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Commonly known as Common ivy, English ivy
An essential climber for any garden. The native H. helix, with holly and fir, is one of the essential winter celebration trio.
The most valuable winter food for birds, the berries forming by November and ripening by Christmas.
Genus of about 22 species of evergreen, woody-stemmed, trailing or self-clinging climbers.
They are found in light woodland or on trees and rocks in N. Africa, the Canary Islands, the Azores and Madeira, and from Europe to the Himalayas, China, Korea and Japan.
They show two distinct stages of growth. In the creeping or climbing juvenile stage they have adventitious rootlets, lobed leaves and hairy shoots. In the adult stage they produce aerial "bushes" with entire leaves and flowers and fruit.
The native H. helix has produced numerous variants and cultivars, many of which are easily grown as houseplants, in hanging baskets or containers.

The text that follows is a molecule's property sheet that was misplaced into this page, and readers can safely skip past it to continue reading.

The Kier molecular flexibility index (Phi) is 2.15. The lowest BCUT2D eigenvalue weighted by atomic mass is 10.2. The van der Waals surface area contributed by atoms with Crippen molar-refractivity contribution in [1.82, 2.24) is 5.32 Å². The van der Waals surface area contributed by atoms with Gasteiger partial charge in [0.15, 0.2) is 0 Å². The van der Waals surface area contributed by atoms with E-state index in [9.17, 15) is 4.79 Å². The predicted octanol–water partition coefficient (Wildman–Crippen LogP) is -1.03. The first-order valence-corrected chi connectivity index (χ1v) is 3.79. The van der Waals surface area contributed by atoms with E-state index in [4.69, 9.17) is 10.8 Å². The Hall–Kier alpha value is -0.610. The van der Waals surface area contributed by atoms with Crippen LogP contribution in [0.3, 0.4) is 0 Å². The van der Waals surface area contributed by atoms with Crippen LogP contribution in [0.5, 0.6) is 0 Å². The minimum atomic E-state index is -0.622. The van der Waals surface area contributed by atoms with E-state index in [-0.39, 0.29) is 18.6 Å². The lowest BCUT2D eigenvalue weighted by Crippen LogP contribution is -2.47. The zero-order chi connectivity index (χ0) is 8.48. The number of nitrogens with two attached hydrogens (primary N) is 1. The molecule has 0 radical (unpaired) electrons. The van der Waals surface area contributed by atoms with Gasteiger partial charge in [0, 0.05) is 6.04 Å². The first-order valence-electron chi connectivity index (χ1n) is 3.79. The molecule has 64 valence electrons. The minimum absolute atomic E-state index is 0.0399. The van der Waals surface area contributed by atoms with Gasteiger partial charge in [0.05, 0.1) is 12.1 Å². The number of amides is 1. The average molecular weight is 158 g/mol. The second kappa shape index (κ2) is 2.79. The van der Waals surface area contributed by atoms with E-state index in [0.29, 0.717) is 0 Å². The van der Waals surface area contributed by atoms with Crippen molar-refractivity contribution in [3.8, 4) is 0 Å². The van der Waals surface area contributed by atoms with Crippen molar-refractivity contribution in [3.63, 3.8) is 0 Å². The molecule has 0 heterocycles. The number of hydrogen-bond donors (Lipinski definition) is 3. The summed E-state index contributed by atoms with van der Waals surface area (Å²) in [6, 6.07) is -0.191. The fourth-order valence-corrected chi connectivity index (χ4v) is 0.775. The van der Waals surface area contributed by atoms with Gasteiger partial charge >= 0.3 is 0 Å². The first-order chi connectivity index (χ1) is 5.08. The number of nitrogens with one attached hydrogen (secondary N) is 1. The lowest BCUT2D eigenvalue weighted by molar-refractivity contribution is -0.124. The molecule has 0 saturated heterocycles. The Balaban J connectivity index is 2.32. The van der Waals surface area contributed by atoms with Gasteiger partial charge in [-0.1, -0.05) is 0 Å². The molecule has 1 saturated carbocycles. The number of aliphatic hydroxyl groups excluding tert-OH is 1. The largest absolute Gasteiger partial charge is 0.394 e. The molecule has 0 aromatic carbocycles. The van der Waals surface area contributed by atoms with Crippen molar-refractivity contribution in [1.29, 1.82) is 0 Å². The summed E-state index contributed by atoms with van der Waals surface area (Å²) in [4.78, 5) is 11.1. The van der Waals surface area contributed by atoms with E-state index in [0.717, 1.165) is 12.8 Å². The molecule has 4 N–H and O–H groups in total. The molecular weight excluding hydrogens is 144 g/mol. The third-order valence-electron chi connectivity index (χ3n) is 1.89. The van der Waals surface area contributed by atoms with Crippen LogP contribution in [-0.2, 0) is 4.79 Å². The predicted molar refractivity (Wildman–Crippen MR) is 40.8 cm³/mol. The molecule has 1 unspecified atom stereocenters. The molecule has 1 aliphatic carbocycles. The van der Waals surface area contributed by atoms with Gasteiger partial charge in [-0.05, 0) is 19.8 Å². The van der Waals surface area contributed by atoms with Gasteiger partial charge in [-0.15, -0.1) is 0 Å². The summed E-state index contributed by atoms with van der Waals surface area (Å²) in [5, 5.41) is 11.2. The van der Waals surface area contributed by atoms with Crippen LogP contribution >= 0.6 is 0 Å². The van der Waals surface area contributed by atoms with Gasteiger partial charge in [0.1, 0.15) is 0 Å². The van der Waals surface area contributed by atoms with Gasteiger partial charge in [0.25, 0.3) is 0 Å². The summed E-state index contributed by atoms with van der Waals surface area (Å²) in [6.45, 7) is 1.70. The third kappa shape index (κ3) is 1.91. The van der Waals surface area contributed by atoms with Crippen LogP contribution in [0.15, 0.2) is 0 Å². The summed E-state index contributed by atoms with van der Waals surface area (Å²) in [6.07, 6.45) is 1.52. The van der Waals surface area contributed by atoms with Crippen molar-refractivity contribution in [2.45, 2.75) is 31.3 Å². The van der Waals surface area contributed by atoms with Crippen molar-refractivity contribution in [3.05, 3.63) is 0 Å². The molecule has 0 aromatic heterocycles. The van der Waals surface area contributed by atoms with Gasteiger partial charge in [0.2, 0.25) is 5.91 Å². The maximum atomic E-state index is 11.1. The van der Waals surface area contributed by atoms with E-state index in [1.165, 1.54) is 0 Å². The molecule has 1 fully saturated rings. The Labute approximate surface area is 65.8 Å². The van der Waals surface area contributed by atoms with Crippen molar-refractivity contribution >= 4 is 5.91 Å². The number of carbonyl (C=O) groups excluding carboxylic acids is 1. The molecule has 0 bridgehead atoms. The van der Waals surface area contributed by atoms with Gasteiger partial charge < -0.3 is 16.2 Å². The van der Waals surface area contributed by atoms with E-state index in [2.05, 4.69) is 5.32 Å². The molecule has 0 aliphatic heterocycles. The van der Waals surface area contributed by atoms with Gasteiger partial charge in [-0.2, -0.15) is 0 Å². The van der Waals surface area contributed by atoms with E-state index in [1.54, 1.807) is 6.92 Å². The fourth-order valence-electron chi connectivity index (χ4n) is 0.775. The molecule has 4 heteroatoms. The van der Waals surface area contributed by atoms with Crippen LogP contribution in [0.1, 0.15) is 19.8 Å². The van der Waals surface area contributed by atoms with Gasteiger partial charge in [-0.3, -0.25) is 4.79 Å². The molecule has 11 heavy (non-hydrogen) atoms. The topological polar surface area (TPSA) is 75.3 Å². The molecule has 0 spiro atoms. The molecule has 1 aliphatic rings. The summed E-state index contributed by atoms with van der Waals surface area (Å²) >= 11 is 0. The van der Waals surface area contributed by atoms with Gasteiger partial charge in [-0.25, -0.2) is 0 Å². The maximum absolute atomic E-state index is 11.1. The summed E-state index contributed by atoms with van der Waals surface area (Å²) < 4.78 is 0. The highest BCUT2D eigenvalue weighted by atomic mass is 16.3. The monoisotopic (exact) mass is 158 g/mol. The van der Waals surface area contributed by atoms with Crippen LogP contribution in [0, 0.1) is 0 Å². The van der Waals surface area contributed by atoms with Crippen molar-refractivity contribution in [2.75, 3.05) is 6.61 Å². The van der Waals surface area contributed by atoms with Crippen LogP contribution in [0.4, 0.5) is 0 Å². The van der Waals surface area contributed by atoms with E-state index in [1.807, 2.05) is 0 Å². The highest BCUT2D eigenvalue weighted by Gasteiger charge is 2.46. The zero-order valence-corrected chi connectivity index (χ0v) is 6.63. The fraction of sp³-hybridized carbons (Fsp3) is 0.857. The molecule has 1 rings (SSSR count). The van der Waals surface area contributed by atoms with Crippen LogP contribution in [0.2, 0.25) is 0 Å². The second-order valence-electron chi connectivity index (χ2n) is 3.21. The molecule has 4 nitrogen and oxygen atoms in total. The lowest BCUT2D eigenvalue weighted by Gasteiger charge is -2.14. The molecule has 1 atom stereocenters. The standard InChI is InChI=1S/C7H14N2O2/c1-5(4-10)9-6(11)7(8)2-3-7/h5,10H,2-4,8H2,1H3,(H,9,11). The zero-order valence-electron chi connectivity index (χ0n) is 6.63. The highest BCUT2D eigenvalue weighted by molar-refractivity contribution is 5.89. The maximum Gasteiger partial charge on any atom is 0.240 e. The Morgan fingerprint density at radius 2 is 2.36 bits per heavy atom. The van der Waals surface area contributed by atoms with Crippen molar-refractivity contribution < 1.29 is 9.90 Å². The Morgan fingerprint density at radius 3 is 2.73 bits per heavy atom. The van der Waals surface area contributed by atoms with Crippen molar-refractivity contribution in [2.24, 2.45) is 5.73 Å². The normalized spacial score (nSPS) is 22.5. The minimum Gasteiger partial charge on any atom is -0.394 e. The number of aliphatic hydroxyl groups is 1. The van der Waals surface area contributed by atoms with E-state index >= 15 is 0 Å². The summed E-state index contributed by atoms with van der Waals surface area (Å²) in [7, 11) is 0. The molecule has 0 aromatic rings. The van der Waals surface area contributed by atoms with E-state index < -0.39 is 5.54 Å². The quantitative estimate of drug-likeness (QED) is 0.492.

Height - 10m (30ft)
Climber - Some of these climbing plants will need trellis or wire supports if grown on walls or fences. Other grow aerial roots and are self-clinging - glossy, dark-green leaves 4-6cm (1½-2½in) long.
May cause skin allergy or irritant - Having skin or eye contact with these plants could result in an allergic reaction, burning or rash.
Additional Features - Good to know - - the native ivy, seldom cultivated but with many variants Excellent for the wildlife garden.
Pests & Diseases - red spider mites, scale insects, aphids, leaf spot.
Place of origin - Europe.
Soil Conditions - Alkaline / Chalk loving -
Fertile moist well-drained soil